It’s Throwback Thursday, and I thought I’d share these photos from June of last year when Big Man and I climbed Stone Mountain. Our guide was a former colleague of mine whom I’ve adopted as a kind of surrogate grandfather to Big Man. We’ll call him Go-Pa. Go-Pa used to teach Math, build houses and did a stint in the Army back in the ’60s. Now retired, he is an avid nature and still-life photographer who regularly swims, bikes, travels and climbs.
Though I like to consider myself a bit of a “nature girl” and was actually the one who asked to tag along on Go-Pa’s hike, there were times during our adventure that I silently (and Big Man quite audibly) wanted to retreat to the cabana-covered picnic tables that we saw on our way up. Pretty sad since the hike took only about an hour. Yet my elder friend’s experience and patience (he didn’t seem to mind that our joining him doubled the time it would have taken him to climb solo) helped see us all through patches of woods, up slippery slopes and to the summit where we were able to see treetops and vistas of Atlanta.
One of the reasons I wanted to go on the climb was to teach Big Man a lesson– one that he’d feel in his muscles and bones– about endurance and pacing. I also wanted him to have a solid image in his memory bank of an active, intelligent and creative elder so that he knows that in time he can be that, too.
That said, below are a few of the other photos that we took during our climb and our grubbing on pizza at Fellini’s afterward.
Big Man’s first foray into group sports is has been his playing on the U8 team of our neighborhood Y. Those times when our Big Man would give the ball as a good kick as a size 1 foot could deliver his dad—one of the unofficial sideline coaches—might yell something like, “Go on, Pelé!” to which Big Man would respond with a quizzical look.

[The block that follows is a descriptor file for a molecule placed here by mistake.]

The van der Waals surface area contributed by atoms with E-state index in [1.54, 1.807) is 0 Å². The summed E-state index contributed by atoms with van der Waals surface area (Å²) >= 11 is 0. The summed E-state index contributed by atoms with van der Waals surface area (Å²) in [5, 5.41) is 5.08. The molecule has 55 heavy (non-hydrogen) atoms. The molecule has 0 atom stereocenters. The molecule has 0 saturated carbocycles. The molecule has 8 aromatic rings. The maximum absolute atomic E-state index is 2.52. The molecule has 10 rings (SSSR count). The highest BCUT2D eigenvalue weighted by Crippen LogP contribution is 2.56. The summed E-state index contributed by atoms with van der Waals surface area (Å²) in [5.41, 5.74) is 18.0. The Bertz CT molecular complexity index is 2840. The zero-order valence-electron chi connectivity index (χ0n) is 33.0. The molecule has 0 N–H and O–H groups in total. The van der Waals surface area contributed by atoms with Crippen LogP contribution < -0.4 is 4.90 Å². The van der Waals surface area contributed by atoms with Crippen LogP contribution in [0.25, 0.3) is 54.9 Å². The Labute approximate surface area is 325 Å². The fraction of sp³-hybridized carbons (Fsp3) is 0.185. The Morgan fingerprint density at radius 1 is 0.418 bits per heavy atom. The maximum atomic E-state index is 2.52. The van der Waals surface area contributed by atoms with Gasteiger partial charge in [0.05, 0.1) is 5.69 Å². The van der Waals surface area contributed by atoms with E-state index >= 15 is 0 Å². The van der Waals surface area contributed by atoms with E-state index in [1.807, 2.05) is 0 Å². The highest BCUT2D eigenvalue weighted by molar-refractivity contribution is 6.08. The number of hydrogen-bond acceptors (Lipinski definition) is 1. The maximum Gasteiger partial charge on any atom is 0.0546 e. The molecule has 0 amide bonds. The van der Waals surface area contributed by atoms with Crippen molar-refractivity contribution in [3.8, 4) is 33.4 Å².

How easy it is to forget that our children will likely have a completely different set of pop culture references than we do. Thank goodness for long-memoried storytellers, artists and willing book publishers who help build a bridge over some of that gap. Not to mention the library fairies who seem sometimes to know just the gems to put on display.
One of my most recent discoveries in the kiddie stacks was Young Pele Soccer’s First Star by husband and wife team Lesa Cline-Ransome and James E. Ransome. There’s much to love about it starting with the illustrations’ color palette of sun, forest and ocean tones. I appreciated how the Ransome’s addressed the issue of material poverty that for so long cast a shadow on many Brazilian lives, yet how they also still showed the shine and exuberance of the culture. True that the Ransome’s images of Pele’s childhood seem idealized. But it’s a choice that I completely understand and agree with because I think this helps young readers to focus more on internal values and commonalities shared than on material poverty. An unusual treat was that the text challenges readers by introducing Portuguese names and phrases.
When I get excited about a book I want to spread the love and share it. (I can’t help it. It’s what we book nerds do.) So, yes: I took it in to read to Big Man’s class. About half of the children said that it was their favorite Mystery Reader book so far, coming in second only to Milo and the Mysterious Island. Score!
Given that there’s only about a month or so until the 2014 World Cup, how better to close this post than with a video for Brazilian poet and pop star Seu Jorge’s samba written to celebrate the upcoming 2014 World Cup. Glitzy and slick, but my Lord– that voice.